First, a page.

THA —  FEL Applications   (24-Aug-17   08:30—10:00)
Chair: A.H. Lumpkin, Fermilab, Batavia, Illinois, USA
Paper Title Page
Observations of Fast Structural Changes with an X-ray FEL: Dynamics Studies on Photoactivated Proteins at SACLA  
  • K. Tono
    JASRI/SPring-8, Hyogo, Japan
  X-ray FELs (XFELs) paved the way for exploring ultrafast structural dynamics in a biological macromolecule. Time-resolved protein crystallography with an XFEL now can reach a resolution of the order of femtosecond. One of the most promising techniques for time-resolved measurement is serial femtosecond crystallography (SFX). We have developed an experimental system for time-resolved SFX at SACLA*. This system has been applied for visualizing structural changes in a photoactivated macromolecule such as bacteriorhodopsin (bR)** or photosystem II (PSII)***. In the application to bR, diffraction measurements cover a wide range of timescales from nanoseconds to milliseconds to fully access the structural transitions in the photocycle. The structural data at more than ten time points provided a cascade of structural changes after photoactivation of the retinal chromophore. This 'movie' clearly shows how bR transports protons through a cell membrane against a chemical-potential gradient. This paper gives an overview of the experimental instruments and techniques for studying ultrafast protein dynamics with XFEL, and recent applications at SACLA.
* K. Tono et al., J. Synchrotron Rad. 22, 532 (2015).
** E. Nango et al., Science 354, 1552 (2016).
*** M. Suga et al., Nature 543, 131 (2017).
Four-Wave Mixing Using Extreme Ultraviolet Transient Gratings at FERMI FEL  
  • F. Bencivenga, F. Capotondi, R. Cucini, L. Foglia, C. Masciovecchio, R. Mincigrucci, E. Pedersoli, E. Principi, A. Simoncig
    Elettra-Sincrotrone Trieste S.C.p.A., Basovizza, Italy
  Four-wave mixing (FWM) processes are exploited in the optical domain in a large array of scientific and technological applications. The extension of this approach to the XUV and X-ray range was theoretically conceived,* but not experimentally pursued because of the lack of photon sources with enough brightness and coherence. This situation has changed with the advent of FELs, in particular those stabilized by seeding processes. In this context, the XUV pulses delivered by FERMI have been used to experimentally demonstrate the FWM response stimulated by XUV transient gratings.** More recently the 'twin-seed' double-colour FEL mode of FERMI has been employed in a two-colour XUV FWM experiment.*** These results provide grounds to build up the sophisticated experiments envisioned by theoreticians,* which could provide access to high energy/high-wavevector excitations, with elemental selectivity and nano to atomic spatial resolution. Capabilities that can be exploited in different fields, ranging from thermal transport dynamics in nanoelectronic devices to charge transfer processes in molecules.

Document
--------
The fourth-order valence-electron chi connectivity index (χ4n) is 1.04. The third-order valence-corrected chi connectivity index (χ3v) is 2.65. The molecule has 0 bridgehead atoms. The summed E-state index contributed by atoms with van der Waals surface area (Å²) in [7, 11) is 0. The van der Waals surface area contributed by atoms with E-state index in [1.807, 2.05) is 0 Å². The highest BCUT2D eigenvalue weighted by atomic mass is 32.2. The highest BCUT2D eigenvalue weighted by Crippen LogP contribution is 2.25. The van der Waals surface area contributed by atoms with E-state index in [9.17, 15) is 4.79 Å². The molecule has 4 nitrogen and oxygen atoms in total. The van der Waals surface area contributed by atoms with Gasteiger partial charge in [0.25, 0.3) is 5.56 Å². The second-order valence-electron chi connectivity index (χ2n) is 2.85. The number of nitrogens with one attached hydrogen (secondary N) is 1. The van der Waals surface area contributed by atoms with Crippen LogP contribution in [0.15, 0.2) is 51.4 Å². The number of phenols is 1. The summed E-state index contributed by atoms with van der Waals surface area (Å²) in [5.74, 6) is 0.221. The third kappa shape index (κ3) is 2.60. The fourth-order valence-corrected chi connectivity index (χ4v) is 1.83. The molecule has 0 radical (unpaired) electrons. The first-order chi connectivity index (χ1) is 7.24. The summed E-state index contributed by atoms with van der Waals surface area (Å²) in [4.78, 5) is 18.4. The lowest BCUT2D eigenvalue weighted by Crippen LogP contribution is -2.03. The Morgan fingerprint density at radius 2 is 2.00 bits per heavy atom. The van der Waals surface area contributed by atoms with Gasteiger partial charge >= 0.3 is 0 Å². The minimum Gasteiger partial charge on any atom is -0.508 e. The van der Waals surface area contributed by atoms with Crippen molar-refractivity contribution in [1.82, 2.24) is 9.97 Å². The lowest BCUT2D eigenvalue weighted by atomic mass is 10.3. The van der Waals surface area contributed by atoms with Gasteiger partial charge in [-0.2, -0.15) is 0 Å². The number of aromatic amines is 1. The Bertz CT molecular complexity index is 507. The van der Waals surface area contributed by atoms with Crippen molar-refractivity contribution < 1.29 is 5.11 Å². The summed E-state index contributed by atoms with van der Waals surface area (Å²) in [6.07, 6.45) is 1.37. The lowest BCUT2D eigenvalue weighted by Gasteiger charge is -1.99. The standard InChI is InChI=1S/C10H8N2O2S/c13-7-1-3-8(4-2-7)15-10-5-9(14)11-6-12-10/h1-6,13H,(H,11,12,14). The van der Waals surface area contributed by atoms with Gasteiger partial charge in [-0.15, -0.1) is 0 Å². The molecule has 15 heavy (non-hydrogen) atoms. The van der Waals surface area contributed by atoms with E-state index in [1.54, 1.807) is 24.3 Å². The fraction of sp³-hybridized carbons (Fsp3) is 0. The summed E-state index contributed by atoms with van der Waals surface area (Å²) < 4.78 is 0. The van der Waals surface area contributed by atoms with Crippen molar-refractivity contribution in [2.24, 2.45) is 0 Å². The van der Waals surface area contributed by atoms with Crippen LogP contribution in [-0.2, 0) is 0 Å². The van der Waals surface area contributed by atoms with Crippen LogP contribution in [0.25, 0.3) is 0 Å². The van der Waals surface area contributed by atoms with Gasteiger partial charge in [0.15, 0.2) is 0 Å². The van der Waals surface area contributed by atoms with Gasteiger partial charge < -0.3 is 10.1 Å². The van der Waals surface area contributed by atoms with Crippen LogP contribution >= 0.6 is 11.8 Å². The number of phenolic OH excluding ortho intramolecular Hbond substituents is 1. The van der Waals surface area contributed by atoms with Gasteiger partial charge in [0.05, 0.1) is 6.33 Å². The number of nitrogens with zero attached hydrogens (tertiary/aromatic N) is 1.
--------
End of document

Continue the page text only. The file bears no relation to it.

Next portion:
* S. Tanaka and S. Mukamel, Phys. Rev. Lett., 2002, 89, 043001
** F. Bencivenga et al., Nature, 2015, 520, 205
*** F. Bencivenga et al., Faraday Discuss., 2014, 171, 487
Two-Temperature Equilibration in Warm Dense Hydrogen Measured With X-Ray Scattering from the Linac Coherent Light Source  
  • L.B. Fletcher
    SLAC, Menlo Park, California, USA
  Funding: This work was supported by the DOE/SC/FES under contract No. SF00515 and supported under FWP 100182 and DOE/SC/BES, Materials Sciences and Engineering Division, contract DE-AC02-76SF00515.
Understanding the properties of warm dense hydrogen plasmas is critical for modeling stellar and planetary interiors, as well as for inertial confinement fusion (ICF) experiments. Knowledge of thermodynamic properties of hydrogen in a fusion environment furthers our ability to accurately model complex systems essential to ICF. Of central importance are the electron-ion collision and equilibration times that determine the microscopic properties in a high energy-density state. Spectrally and angularly resolved X-ray scattering measurements from fs-laser heated hydrogen have resolved the picosecond evolution and energy relaxation from a two-temperature plasma towards thermodynamic equilibrium in the warm dense matter regime. The interaction of rapidly heated cryogenic hydrogen irradiated by a 400-nm, 5x1017-W/cm2, 70-fs laser is visualized with ultra-bright 5.5-keV x-ray pulses from the Linac Coherent Light Source (LCLS) in a 1-Hz repetition-rate pump probe setting. We demonstrate that the energy relaxation is faster than many classical binary collision theories that use ad hoc cutoff parameters used in the Landau-Spitzer determination of the Coulomb logarithm.